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12 Apr 2024

Military family readiness: An overview

You may have seen in a REACH publication, the news, or other forms of media the importance of military family readiness – but have you ever wondered what the phrase really means? In this article, we'll follow the fictional Stanley family as they navigate military life. Through these events we will explain what military family readiness is, how it influences family functioning, and what resources the military has created to promote military family readiness.

What is military family readiness?

The term readiness is commonly referred to throughout military culture in reference to Service members. The Department of Defense (DoD) defines readiness as "the ability of military forces to fight and meet the demands of assigned missions" (Joint Chiefs of Staff, 2017, p. 195).

Blake Stanley is a 30-year-old active-duty Soldier preparing for deployment in one month – for Blake, readiness means that they are physically and mentally fit and ready to adapt during deployment. For their partner Sam and 4-year-old child Alex, though, readiness is much broader.

Military family readiness differs from Service member readiness in that it is "the state of being prepared within the unique context of military service, to effectively navigate the challenges of daily living and military transitions" (Office of the Under Secretary of Defense for Personnel and Readiness, 2021, p. 54). Assessing military family readiness is not a matter of determining whether a family is "ready or not," but rather a matter of describing the family's capacity to handle the challenges they encounter. Therefore, military families need to have adequate means to overcome both military (e.g., relocation, deployment) and normative (e.g., parenting stress) stressors.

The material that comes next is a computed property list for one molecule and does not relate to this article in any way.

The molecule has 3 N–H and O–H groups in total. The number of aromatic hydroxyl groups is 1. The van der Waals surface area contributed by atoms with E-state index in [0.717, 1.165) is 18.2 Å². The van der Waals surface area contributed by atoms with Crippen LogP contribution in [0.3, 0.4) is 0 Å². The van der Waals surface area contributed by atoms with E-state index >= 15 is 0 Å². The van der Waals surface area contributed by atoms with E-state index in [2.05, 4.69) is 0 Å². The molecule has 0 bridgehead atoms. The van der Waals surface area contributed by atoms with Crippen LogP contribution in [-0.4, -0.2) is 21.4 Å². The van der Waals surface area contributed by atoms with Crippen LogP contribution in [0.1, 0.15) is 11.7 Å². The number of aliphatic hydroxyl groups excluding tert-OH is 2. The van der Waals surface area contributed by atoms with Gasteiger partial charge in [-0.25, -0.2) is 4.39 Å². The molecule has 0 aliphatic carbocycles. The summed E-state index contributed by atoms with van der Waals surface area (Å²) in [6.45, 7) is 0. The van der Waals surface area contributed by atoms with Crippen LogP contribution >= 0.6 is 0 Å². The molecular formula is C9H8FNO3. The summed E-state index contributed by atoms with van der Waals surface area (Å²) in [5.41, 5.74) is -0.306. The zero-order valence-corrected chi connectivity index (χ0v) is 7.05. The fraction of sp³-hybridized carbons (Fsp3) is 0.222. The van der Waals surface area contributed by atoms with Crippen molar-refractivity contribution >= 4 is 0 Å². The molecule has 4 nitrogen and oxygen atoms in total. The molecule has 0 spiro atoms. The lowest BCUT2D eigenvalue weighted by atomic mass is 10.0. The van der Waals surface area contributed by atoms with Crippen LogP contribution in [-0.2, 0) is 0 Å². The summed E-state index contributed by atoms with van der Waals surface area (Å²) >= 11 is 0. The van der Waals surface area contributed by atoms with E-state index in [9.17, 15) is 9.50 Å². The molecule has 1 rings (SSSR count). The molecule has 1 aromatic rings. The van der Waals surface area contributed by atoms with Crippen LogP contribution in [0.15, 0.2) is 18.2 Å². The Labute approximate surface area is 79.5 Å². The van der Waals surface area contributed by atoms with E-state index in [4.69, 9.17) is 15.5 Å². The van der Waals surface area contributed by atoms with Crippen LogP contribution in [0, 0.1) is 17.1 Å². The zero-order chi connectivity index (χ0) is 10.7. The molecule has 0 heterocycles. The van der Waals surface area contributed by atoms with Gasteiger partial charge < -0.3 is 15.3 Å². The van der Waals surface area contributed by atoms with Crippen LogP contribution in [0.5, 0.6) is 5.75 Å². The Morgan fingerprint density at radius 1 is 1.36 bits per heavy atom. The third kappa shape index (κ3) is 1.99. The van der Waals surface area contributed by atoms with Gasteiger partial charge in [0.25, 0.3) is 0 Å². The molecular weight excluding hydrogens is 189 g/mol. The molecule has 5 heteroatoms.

Although Blake is physically and mentally prepared for deployment, they must navigate this upcoming transition with Sam and Alex as well. Currently, Blake and Sam share childcare tasks like daycare drop-offs and meal planning, as well as alternating planning date nights every week. When Blake is deployed for the next six months, Sam must now do all daycare drop-offs as well as grocery pick-ups and meal preparation. Because of the time difference, Blake will only be able to video call once a week at 10:00am, right in the middle of the workday. To adjust successfully as a family during deployment, Blake, Sam, and Alex will have to establish a new sense of "normal."

Family scientists frequently gauge "readiness" by evaluating functioning across individual family members, family relationships, and life domains (Hawkins et al., 2018; see Figure 1). By capturing insight into these various aspects of family functioning, we can gain a holistic understanding of families' readiness to respond to stress and change. When determining what comprises family readiness, it is important to view the family as a group of interdependent members who are constantly influenced by each other. Thus, when one member of the family system or one area of the system is not at optimal functioning, the rest of the system may not function at its best.

The stress of the upcoming deployment has led Blake to feel anxious, along with the rest of their family. Sam is worried about how to handle caring for Alex alone for the next 6 months. Alex has picked up on both of their parents' moods and has started crying more frequently due to the stress. To help ease everyone's stress, Sam plans a family picnic for the three of them to discuss communication expectations while Blake is gone and strategize how Alex can keep in touch with them. This comes as a relief to the family, as there is one less concern to worry about.